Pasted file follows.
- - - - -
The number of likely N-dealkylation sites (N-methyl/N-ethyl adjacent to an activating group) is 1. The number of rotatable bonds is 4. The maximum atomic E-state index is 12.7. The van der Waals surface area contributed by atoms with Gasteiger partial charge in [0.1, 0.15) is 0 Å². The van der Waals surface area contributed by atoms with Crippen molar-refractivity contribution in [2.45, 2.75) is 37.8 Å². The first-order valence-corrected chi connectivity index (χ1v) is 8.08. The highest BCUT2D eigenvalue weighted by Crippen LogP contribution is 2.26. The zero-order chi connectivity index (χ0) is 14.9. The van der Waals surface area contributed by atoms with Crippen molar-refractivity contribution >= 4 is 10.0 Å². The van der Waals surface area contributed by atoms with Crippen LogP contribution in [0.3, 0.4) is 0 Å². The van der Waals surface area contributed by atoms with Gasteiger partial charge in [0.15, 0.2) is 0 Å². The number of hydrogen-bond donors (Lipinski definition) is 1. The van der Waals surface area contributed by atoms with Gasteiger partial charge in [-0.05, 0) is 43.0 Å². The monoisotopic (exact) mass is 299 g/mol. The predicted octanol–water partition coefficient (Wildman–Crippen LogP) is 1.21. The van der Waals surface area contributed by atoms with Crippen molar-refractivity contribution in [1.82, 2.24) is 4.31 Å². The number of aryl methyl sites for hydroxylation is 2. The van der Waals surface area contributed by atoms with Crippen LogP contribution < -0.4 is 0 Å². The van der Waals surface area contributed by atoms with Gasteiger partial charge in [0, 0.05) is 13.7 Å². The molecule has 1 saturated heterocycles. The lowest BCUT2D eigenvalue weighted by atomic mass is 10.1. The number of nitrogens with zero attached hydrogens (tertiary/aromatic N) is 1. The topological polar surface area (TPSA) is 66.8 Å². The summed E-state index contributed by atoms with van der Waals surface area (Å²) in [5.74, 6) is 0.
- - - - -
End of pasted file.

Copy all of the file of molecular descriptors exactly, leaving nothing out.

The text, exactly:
The number of likely N-dealkylation sites (N-methyl/N-ethyl adjacent to an activating group) is 1. The number of rotatable bonds is 4. The maximum atomic E-state index is 12.7. The van der Waals surface area contributed by atoms with Gasteiger partial charge in [0.1, 0.15) is 0 Å². The van der Waals surface area contributed by atoms with Crippen molar-refractivity contribution in [2.45, 2.75) is 37.8 Å². The first-order valence-corrected chi connectivity index (χ1v) is 8.08. The highest BCUT2D eigenvalue weighted by Crippen LogP contribution is 2.26. The zero-order chi connectivity index (χ0) is 14.9. The van der Waals surface area contributed by atoms with Crippen molar-refractivity contribution >= 4 is 10.0 Å². The van der Waals surface area contributed by atoms with Crippen LogP contribution in [0.3, 0.4) is 0 Å². The van der Waals surface area contributed by atoms with Gasteiger partial charge in [0.15, 0.2) is 0 Å². The number of hydrogen-bond donors (Lipinski definition) is 1. The van der Waals surface area contributed by atoms with Gasteiger partial charge in [-0.05, 0) is 43.0 Å². The monoisotopic (exact) mass is 299 g/mol. The predicted octanol–water partition coefficient (Wildman–Crippen LogP) is 1.21. The van der Waals surface area contributed by atoms with Crippen molar-refractivity contribution in [1.82, 2.24) is 4.31 Å². The number of aryl methyl sites for hydroxylation is 2. The van der Waals surface area contributed by atoms with Crippen LogP contribution < -0.4 is 0 Å². The van der Waals surface area contributed by atoms with Gasteiger partial charge in [0, 0.05) is 13.7 Å². The molecule has 1 saturated heterocycles. The lowest BCUT2D eigenvalue weighted by atomic mass is 10.1. The number of nitrogens with zero attached hydrogens (tertiary/aromatic N) is 1. The topological polar surface area (TPSA) is 66.8 Å². The summed E-state index contributed by atoms with van der Waals surface area (Å²) in [5.74, 6) is 0.